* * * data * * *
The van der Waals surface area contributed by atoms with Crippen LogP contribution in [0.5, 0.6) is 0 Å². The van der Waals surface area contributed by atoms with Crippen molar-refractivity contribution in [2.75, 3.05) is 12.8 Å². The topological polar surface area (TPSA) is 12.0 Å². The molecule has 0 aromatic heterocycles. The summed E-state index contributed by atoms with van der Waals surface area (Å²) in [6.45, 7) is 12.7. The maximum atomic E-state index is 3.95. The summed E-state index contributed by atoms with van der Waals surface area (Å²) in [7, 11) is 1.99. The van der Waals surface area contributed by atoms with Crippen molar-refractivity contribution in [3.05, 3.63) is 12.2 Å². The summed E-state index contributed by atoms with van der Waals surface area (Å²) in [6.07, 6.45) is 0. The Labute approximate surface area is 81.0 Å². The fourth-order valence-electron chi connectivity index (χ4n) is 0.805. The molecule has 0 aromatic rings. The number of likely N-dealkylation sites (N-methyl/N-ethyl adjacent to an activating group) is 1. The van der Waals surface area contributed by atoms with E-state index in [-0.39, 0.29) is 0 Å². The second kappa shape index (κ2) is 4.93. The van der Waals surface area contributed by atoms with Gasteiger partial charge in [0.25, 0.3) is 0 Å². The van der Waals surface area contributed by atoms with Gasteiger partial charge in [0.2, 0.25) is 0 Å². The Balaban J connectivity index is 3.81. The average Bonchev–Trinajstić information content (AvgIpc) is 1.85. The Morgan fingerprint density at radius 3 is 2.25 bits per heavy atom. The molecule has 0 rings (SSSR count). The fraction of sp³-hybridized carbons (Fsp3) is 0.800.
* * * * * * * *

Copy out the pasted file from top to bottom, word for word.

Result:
The van der Waals surface area contributed by atoms with Crippen LogP contribution in [0.5, 0.6) is 0 Å². The van der Waals surface area contributed by atoms with Crippen molar-refractivity contribution in [2.75, 3.05) is 12.8 Å². The topological polar surface area (TPSA) is 12.0 Å². The molecule has 0 aromatic heterocycles. The summed E-state index contributed by atoms with van der Waals surface area (Å²) in [6.45, 7) is 12.7. The maximum atomic E-state index is 3.95. The summed E-state index contributed by atoms with van der Waals surface area (Å²) in [7, 11) is 1.99. The van der Waals surface area contributed by atoms with Crippen molar-refractivity contribution in [3.05, 3.63) is 12.2 Å². The summed E-state index contributed by atoms with van der Waals surface area (Å²) in [6.07, 6.45) is 0. The Labute approximate surface area is 81.0 Å². The fourth-order valence-electron chi connectivity index (χ4n) is 0.805. The molecule has 0 aromatic rings. The number of likely N-dealkylation sites (N-methyl/N-ethyl adjacent to an activating group) is 1. The van der Waals surface area contributed by atoms with E-state index in [-0.39, 0.29) is 0 Å². The second kappa shape index (κ2) is 4.93. The van der Waals surface area contributed by atoms with Gasteiger partial charge in [0.25, 0.3) is 0 Å². The van der Waals surface area contributed by atoms with Gasteiger partial charge in [0.2, 0.25) is 0 Å². The Balaban J connectivity index is 3.81. The average Bonchev–Trinajstić information content (AvgIpc) is 1.85. The Morgan fingerprint density at radius 3 is 2.25 bits per heavy atom. The molecule has 0 rings (SSSR count). The fraction of sp³-hybridized carbons (Fsp3) is 0.800.